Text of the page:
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To Take Advantage of the Demographic Window of Opportunity or Not. That Is the Question: The Case of Fiji

Seniloli, Kesaia L. (2006) To Take Advantage of the Demographic Window of Opportunity or Not. That Is the Question: The Case of Fiji. In: Age Structural Transitions Challenges for Development. CICRED, 133,Bd Davout. 75980 Paris Cedex 20-France, pp. 201-224. ISBN 2-910053-27-X

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Age-structural transition is a process a population undergoes as its age structure changes from a youthful one to an ageing population. Fiji has been, and is still undergoing age-structural changes. The current and future demographic scenario for the Fiji Islands raises many critical issues and challenges. Fiji faces a period of changes in its age structure with implications on everyone and all aspects of life. The challenge is that Fiji will face changing demographic condition at a lower level of economic development. This paper attempts to study the nature and process of age-structural transition and its implications in Fiji. It also examines the age-structural changes of the two major ethnic groups. Changing age structure for Fiji presents a complex of challenges for policymakers and at the same time present potential opportunities. Many countries have benefited from the shift in balance of the broad age groups particularly the increase in working-age group, sometimes termed the demographic window of opportunity. The question of whether the ''demographic bonus'' or ''window of opportunity'' is realized in Fiji will depend on policies facilitating economic growth. This paper uses census data from as early as 1946 through to 1996 and uses data from population projections from 1996-2046. Fiji's working age-group increased from 1946 to 2006 for the total population where it peaked then projected to level off in the years 2016-2036. It will decline in 2046. It appears that the ''demographic window of opportunity'' will be between 2006 and 2036. It is a flat and long window of demographic opportunity but with a rather high level of dependency,a ratio hovering at around 60. This is linked to the relatively moderate fertility. It seems that avoiding further fertility decline will be important for sustainability in Fiji. This would not require investment in primary school education as the number of children at primary school level should stabilize but resources should be channeled to secondary and tertiary levels especially in the area of improving the quality of education. This should ensure avoidance of demographic turbulence and the path and problems faced by many developed and ageing countries. However, age-structural change of the Fijian component of the population is different from that of Indians in Fiji. For Fijians the proportion of the working-age group started to increase in 1976 and continues to increase in the entire projected period. The demographic window of opportunity will be long but at a higher level of dependency ratio than that of the total population. The proportion of the working-age group of Indians began began to increase in 1966, earlier than the Fijians. It increases up to 2036 and descends in 2046 and at a lower level of dependency. The timing of the window of opportunity is different for the two ethnic groups. It is earlier and ends earlier for the Indians and at a lower level of dependency. For the Fijians, it starts later in 1976 and continues throughout the projected period. To take advance of the window of opportunity Fiji has to improve economic performance and develop quality human resource. Increasing the proportion in formal employment would assist the country develop sustainably. In addition avoiding further fertility decline would also assist the country develop sustainably.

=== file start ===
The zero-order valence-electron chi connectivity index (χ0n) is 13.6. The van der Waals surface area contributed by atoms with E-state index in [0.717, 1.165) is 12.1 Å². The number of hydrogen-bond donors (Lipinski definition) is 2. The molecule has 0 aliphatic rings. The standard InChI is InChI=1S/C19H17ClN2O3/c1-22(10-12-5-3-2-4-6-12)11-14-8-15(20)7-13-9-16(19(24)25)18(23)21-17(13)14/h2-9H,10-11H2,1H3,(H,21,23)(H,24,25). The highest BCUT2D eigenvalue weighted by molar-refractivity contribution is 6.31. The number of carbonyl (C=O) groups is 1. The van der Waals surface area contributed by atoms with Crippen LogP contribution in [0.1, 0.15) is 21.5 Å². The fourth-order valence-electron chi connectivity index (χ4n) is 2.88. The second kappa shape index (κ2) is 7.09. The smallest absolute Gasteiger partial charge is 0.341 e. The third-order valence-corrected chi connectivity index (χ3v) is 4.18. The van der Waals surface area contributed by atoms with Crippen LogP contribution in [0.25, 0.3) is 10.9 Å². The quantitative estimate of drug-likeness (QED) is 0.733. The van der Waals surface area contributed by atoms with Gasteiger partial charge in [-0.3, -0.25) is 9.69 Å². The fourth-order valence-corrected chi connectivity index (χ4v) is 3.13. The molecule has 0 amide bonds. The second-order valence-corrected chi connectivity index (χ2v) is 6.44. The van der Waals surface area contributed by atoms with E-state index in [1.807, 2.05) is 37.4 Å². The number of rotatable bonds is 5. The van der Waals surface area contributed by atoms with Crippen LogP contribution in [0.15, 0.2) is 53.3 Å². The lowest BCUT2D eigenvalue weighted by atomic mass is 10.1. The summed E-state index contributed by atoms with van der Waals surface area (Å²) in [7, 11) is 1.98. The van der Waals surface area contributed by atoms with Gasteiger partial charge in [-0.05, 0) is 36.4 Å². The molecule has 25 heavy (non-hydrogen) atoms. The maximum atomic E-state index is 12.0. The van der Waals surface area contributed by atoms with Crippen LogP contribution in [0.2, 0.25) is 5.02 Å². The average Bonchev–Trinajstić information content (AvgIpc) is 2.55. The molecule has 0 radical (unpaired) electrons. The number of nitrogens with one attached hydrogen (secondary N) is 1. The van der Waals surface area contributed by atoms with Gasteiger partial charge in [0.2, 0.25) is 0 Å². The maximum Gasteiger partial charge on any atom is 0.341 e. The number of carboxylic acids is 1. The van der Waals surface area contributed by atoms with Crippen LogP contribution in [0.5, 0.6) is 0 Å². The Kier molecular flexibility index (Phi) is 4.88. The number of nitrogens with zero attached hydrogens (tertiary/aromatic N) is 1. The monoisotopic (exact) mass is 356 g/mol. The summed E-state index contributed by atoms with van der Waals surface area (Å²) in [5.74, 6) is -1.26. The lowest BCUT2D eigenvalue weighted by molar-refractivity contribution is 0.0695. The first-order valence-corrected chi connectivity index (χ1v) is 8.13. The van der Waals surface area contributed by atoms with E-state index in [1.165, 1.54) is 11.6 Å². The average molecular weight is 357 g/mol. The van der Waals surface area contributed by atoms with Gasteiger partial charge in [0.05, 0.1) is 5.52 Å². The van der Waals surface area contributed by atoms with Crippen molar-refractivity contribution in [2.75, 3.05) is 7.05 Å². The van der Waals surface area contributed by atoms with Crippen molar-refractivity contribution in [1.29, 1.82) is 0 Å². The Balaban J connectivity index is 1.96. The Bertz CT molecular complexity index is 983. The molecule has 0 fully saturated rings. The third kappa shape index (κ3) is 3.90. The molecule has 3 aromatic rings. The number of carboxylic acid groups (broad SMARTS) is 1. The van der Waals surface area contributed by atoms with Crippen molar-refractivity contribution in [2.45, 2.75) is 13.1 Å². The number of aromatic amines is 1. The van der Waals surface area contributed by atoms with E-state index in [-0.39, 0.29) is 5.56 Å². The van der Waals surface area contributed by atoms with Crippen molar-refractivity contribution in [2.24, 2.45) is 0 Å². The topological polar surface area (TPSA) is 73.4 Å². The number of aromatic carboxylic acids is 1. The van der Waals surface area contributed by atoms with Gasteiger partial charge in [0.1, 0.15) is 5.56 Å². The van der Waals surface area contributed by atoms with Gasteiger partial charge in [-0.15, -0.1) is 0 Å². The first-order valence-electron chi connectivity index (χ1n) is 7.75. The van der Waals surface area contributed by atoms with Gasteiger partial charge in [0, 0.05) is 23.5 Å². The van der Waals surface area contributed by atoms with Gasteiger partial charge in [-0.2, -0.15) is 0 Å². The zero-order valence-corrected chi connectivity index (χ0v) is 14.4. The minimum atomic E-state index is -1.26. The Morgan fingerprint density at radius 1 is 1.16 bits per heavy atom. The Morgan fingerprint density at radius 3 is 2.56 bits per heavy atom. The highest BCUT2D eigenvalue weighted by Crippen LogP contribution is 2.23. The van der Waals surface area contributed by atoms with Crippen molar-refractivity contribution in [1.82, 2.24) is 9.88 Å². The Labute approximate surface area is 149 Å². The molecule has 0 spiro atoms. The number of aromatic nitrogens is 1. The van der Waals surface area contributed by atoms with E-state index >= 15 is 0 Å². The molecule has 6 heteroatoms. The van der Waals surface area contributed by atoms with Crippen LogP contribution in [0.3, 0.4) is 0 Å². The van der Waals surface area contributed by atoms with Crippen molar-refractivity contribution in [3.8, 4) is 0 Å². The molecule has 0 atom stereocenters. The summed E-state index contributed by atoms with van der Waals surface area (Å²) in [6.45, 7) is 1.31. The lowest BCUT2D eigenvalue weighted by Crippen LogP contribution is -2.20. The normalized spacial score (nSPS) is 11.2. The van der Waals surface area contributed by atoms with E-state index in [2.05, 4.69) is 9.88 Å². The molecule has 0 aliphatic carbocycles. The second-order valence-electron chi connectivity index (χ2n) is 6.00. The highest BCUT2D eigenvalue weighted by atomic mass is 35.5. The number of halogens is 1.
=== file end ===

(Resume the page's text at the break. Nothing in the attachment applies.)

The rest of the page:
Item Type: Book Chapter
Subjects: H Social Sciences > HV Social pathology. Social and public welfare
Divisions: Faculty of Business and Economics (FBE) > School of Economics
Depositing User: Kesaia Seniloli
Date Deposited: 31 Jul 2015 03:47
Last Modified: 31 Jul 2015 03:47

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